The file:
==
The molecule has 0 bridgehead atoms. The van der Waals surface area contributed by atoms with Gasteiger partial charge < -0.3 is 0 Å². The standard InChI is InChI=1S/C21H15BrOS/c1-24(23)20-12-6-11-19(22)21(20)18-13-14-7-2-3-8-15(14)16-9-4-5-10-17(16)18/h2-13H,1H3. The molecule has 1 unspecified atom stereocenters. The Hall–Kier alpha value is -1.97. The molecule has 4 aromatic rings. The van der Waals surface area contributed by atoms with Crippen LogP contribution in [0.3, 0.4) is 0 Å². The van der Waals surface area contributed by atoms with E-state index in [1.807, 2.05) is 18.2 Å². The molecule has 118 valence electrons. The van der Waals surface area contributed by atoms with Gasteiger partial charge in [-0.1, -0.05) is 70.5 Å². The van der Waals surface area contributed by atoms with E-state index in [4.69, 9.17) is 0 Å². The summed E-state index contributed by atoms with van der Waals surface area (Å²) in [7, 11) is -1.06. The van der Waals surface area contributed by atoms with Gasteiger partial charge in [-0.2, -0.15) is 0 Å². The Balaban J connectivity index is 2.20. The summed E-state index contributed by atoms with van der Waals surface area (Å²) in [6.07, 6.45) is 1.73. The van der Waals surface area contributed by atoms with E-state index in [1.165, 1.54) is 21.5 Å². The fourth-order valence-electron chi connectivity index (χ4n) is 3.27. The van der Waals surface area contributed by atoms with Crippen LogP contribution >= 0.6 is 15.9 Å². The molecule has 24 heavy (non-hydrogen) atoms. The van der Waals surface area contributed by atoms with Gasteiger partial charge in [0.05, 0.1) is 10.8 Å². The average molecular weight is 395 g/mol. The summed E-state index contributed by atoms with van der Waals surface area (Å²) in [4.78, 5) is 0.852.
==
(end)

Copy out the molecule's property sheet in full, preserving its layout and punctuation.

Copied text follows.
The molecule has 0 bridgehead atoms. The van der Waals surface area contributed by atoms with Gasteiger partial charge < -0.3 is 0 Å². The standard InChI is InChI=1S/C21H15BrOS/c1-24(23)20-12-6-11-19(22)21(20)18-13-14-7-2-3-8-15(14)16-9-4-5-10-17(16)18/h2-13H,1H3. The molecule has 1 unspecified atom stereocenters. The Hall–Kier alpha value is -1.97. The molecule has 4 aromatic rings. The van der Waals surface area contributed by atoms with Crippen LogP contribution in [0.3, 0.4) is 0 Å². The van der Waals surface area contributed by atoms with E-state index in [1.807, 2.05) is 18.2 Å². The molecule has 118 valence electrons. The van der Waals surface area contributed by atoms with Gasteiger partial charge in [-0.1, -0.05) is 70.5 Å². The van der Waals surface area contributed by atoms with E-state index in [4.69, 9.17) is 0 Å². The summed E-state index contributed by atoms with van der Waals surface area (Å²) in [7, 11) is -1.06. The van der Waals surface area contributed by atoms with Gasteiger partial charge in [-0.2, -0.15) is 0 Å². The Balaban J connectivity index is 2.20. The summed E-state index contributed by atoms with van der Waals surface area (Å²) in [6.07, 6.45) is 1.73. The van der Waals surface area contributed by atoms with E-state index in [1.165, 1.54) is 21.5 Å². The fourth-order valence-electron chi connectivity index (χ4n) is 3.27. The van der Waals surface area contributed by atoms with Crippen LogP contribution >= 0.6 is 15.9 Å². The molecule has 24 heavy (non-hydrogen) atoms. The van der Waals surface area contributed by atoms with Gasteiger partial charge in [0.05, 0.1) is 10.8 Å². The average molecular weight is 395 g/mol. The summed E-state index contributed by atoms with van der Waals surface area (Å²) in [4.78, 5) is 0.852.